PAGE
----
64-Bit Architecture 32-Bit Architecture
Virtual Memory 16TB 4GB
Paging File Size 256TB 16TB
Paged Pool 128GB 470MB
Non-paged Pool 128GB 256MB
System Cache 1TB 1GB

As we stated for the RAM, theoretical memory limits do not mean equivalent memory amounts in practice.

5. Systematic Summary

In the previous sections, we studied basic concepts of both 32 and 64-bit architectures, in-depth exploring their memory-supporting limits.

In summary, there are almost no disadvantages to adopting a 64-bit architecture in modern computers. Architectures working with 64 bits enlarge the theoretical limits of several memory aspects, being able to tackle the upcoming technologies.

The only convincing reason to keep producing 32-bit processors is maintaining compatibility with computers from the late ’90s and early 2000. The same reason works for providing 32-bit software versions.

The following table summarizes some characteristics of the studied architectures that support the previous statements:

64-Bit Architecture 32-Bit Architecture
RAM Limit 16TB 4GB
OS Support Support 64 and 32-bit OS Support only 32-bit OS
Software Support Support 64 and 32-bit software Support only 32-bit software
Software Availability Modern software typically has a 64-bit version Not all modern software has a 32-bit version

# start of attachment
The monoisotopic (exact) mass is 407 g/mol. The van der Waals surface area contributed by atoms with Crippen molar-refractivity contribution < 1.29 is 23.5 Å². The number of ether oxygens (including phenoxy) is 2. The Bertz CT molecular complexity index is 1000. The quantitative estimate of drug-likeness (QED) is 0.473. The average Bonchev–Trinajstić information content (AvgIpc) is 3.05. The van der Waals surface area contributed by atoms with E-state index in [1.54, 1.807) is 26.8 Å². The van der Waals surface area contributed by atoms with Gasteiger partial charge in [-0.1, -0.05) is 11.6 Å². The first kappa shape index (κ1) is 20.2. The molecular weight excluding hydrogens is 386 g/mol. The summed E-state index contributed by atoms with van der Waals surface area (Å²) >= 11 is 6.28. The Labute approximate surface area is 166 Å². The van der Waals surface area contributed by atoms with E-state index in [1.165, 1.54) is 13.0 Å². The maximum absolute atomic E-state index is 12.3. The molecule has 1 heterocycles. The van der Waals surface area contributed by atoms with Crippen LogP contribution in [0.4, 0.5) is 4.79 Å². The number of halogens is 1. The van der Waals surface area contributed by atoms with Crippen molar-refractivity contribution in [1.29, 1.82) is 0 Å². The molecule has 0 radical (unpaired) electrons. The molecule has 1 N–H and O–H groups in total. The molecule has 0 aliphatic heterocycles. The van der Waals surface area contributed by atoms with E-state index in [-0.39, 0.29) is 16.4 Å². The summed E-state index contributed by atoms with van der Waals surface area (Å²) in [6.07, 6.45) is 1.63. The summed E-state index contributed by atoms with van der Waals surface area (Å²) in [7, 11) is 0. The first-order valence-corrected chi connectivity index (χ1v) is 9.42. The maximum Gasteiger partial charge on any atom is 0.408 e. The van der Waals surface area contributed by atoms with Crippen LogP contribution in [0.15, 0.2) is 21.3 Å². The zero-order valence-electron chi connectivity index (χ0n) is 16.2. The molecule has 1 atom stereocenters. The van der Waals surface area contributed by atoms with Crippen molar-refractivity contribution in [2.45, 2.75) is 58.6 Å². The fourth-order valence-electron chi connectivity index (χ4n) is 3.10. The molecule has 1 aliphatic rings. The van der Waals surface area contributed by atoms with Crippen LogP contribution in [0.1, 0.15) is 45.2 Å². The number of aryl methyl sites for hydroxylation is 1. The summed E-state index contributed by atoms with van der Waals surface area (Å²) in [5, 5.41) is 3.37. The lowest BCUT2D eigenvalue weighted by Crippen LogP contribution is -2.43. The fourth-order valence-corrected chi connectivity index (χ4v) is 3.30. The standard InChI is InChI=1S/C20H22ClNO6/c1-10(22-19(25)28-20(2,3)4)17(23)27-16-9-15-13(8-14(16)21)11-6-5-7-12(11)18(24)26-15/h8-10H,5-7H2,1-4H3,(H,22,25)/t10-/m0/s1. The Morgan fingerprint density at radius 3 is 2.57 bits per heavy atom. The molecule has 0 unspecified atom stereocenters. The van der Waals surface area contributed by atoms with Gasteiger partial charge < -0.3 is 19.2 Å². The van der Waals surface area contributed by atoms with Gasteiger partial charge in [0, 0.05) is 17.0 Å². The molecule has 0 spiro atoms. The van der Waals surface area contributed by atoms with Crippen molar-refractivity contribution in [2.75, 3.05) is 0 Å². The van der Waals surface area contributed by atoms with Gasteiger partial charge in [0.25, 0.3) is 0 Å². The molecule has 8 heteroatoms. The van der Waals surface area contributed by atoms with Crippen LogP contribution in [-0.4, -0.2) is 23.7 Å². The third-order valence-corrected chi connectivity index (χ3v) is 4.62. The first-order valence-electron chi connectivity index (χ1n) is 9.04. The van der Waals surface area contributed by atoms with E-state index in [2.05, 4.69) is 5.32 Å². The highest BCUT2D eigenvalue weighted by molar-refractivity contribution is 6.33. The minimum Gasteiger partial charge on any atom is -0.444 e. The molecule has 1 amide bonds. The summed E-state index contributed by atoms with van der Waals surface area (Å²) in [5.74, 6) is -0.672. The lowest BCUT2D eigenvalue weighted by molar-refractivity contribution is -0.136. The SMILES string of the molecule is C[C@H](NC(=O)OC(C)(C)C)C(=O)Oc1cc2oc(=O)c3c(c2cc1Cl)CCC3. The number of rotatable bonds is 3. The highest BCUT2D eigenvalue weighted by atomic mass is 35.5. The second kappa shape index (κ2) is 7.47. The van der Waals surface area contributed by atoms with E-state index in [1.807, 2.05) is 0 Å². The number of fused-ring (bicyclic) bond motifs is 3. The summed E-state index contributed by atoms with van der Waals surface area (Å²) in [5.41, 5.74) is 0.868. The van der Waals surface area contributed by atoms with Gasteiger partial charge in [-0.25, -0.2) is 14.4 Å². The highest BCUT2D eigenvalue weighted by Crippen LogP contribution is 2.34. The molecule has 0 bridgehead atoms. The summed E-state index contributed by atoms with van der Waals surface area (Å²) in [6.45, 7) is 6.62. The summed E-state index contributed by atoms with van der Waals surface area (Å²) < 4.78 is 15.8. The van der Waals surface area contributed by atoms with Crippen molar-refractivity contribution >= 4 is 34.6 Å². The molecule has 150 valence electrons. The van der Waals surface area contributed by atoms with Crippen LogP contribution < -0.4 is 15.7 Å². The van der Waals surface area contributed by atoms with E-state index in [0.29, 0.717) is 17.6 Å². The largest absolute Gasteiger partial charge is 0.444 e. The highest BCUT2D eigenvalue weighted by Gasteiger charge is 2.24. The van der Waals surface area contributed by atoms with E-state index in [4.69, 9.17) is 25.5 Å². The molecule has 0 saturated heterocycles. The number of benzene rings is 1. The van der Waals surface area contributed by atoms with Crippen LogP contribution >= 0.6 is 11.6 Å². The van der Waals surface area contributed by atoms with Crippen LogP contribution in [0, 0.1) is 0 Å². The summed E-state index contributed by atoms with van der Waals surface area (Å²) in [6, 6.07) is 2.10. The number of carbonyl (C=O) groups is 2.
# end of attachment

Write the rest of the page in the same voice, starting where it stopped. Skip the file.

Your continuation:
So, we can notice that 64-bit architectures have benefits in multiple aspects compared with 32-bit architectures.

A particular benefit consists of the enlarged memory limits accommodating new technologies that will emerge in the following years. Another clear benefit is the compatibility with modern software since some of them are released only with a 64-bit version.

6. Conclusion

In this tutorial, we learned about 32 and 64-bit architectures. In particular, we observed the memory limits and characteristics of these architectures. At first, we outlined basic concepts of the considered architectures. Thus, we explored several aspects of memory in the context of both 32 and 64-bit architecture. Finally, we overviewed and compared these architectures in a systematic summary.

We can conclude that modern computers have several advantages and almost no disadvantages in adopting the 64-bit architecture.